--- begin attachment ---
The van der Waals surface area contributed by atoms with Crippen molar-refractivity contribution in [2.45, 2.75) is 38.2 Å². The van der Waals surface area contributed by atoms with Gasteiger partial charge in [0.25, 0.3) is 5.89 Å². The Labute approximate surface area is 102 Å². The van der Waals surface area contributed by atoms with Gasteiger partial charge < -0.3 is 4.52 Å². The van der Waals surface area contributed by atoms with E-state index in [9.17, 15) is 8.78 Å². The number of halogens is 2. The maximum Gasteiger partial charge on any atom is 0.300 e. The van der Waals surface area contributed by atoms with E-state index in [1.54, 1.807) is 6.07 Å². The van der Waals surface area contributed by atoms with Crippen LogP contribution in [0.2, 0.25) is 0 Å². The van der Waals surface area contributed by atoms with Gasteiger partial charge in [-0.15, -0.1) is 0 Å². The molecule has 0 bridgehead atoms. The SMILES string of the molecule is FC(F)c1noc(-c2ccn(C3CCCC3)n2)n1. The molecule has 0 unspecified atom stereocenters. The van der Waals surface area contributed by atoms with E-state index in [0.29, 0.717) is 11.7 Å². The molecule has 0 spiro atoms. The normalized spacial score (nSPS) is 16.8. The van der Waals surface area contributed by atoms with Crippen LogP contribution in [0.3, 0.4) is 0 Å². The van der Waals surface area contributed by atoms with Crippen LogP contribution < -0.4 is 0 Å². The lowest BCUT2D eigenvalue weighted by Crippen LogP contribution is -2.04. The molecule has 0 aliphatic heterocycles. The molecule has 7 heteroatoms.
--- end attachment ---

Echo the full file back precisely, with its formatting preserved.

The van der Waals surface area contributed by atoms with Crippen molar-refractivity contribution in [2.45, 2.75) is 38.2 Å². The van der Waals surface area contributed by atoms with Gasteiger partial charge in [0.25, 0.3) is 5.89 Å². The Labute approximate surface area is 102 Å². The van der Waals surface area contributed by atoms with Gasteiger partial charge < -0.3 is 4.52 Å². The van der Waals surface area contributed by atoms with E-state index in [9.17, 15) is 8.78 Å². The number of halogens is 2. The maximum Gasteiger partial charge on any atom is 0.300 e. The van der Waals surface area contributed by atoms with E-state index in [1.54, 1.807) is 6.07 Å². The van der Waals surface area contributed by atoms with Crippen LogP contribution in [0.2, 0.25) is 0 Å². The van der Waals surface area contributed by atoms with Gasteiger partial charge in [-0.15, -0.1) is 0 Å². The molecule has 0 bridgehead atoms. The SMILES string of the molecule is FC(F)c1noc(-c2ccn(C3CCCC3)n2)n1. The molecule has 0 unspecified atom stereocenters. The van der Waals surface area contributed by atoms with E-state index in [0.29, 0.717) is 11.7 Å². The molecule has 0 spiro atoms. The normalized spacial score (nSPS) is 16.8. The van der Waals surface area contributed by atoms with Crippen LogP contribution in [0.3, 0.4) is 0 Å². The van der Waals surface area contributed by atoms with Crippen LogP contribution < -0.4 is 0 Å². The lowest BCUT2D eigenvalue weighted by Crippen LogP contribution is -2.04. The molecule has 0 aliphatic heterocycles. The molecule has 7 heteroatoms.